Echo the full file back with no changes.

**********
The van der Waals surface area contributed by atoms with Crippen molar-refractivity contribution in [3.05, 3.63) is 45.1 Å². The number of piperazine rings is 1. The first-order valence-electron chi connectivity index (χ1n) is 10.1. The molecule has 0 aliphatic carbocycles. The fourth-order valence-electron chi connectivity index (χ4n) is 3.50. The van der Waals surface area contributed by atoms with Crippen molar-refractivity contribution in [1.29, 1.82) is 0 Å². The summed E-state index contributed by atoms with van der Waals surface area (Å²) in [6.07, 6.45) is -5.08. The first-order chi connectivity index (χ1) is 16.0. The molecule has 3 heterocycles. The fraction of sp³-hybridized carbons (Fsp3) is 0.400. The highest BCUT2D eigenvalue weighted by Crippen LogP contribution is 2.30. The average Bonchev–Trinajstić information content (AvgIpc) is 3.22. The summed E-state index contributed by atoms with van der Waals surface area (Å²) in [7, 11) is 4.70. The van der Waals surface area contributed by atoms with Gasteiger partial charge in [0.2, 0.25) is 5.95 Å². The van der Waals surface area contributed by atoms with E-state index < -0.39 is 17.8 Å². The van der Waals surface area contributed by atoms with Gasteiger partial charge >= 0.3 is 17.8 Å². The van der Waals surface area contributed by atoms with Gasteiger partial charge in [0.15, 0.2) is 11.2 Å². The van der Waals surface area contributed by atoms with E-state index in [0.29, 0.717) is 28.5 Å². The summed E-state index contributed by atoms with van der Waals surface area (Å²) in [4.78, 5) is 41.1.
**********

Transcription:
The van der Waals surface area contributed by atoms with Crippen molar-refractivity contribution in [3.05, 3.63) is 45.1 Å². The number of piperazine rings is 1. The first-order valence-electron chi connectivity index (χ1n) is 10.1. The molecule has 0 aliphatic carbocycles. The fourth-order valence-electron chi connectivity index (χ4n) is 3.50. The van der Waals surface area contributed by atoms with Crippen molar-refractivity contribution in [1.29, 1.82) is 0 Å². The summed E-state index contributed by atoms with van der Waals surface area (Å²) in [6.07, 6.45) is -5.08. The first-order chi connectivity index (χ1) is 16.0. The molecule has 3 heterocycles. The fraction of sp³-hybridized carbons (Fsp3) is 0.400. The highest BCUT2D eigenvalue weighted by Crippen LogP contribution is 2.30. The average Bonchev–Trinajstić information content (AvgIpc) is 3.22. The summed E-state index contributed by atoms with van der Waals surface area (Å²) in [7, 11) is 4.70. The van der Waals surface area contributed by atoms with Gasteiger partial charge in [0.2, 0.25) is 5.95 Å². The van der Waals surface area contributed by atoms with E-state index < -0.39 is 17.8 Å². The van der Waals surface area contributed by atoms with Gasteiger partial charge >= 0.3 is 17.8 Å². The van der Waals surface area contributed by atoms with Gasteiger partial charge in [0.15, 0.2) is 11.2 Å². The van der Waals surface area contributed by atoms with E-state index in [0.29, 0.717) is 28.5 Å². The summed E-state index contributed by atoms with van der Waals surface area (Å²) in [4.78, 5) is 41.1.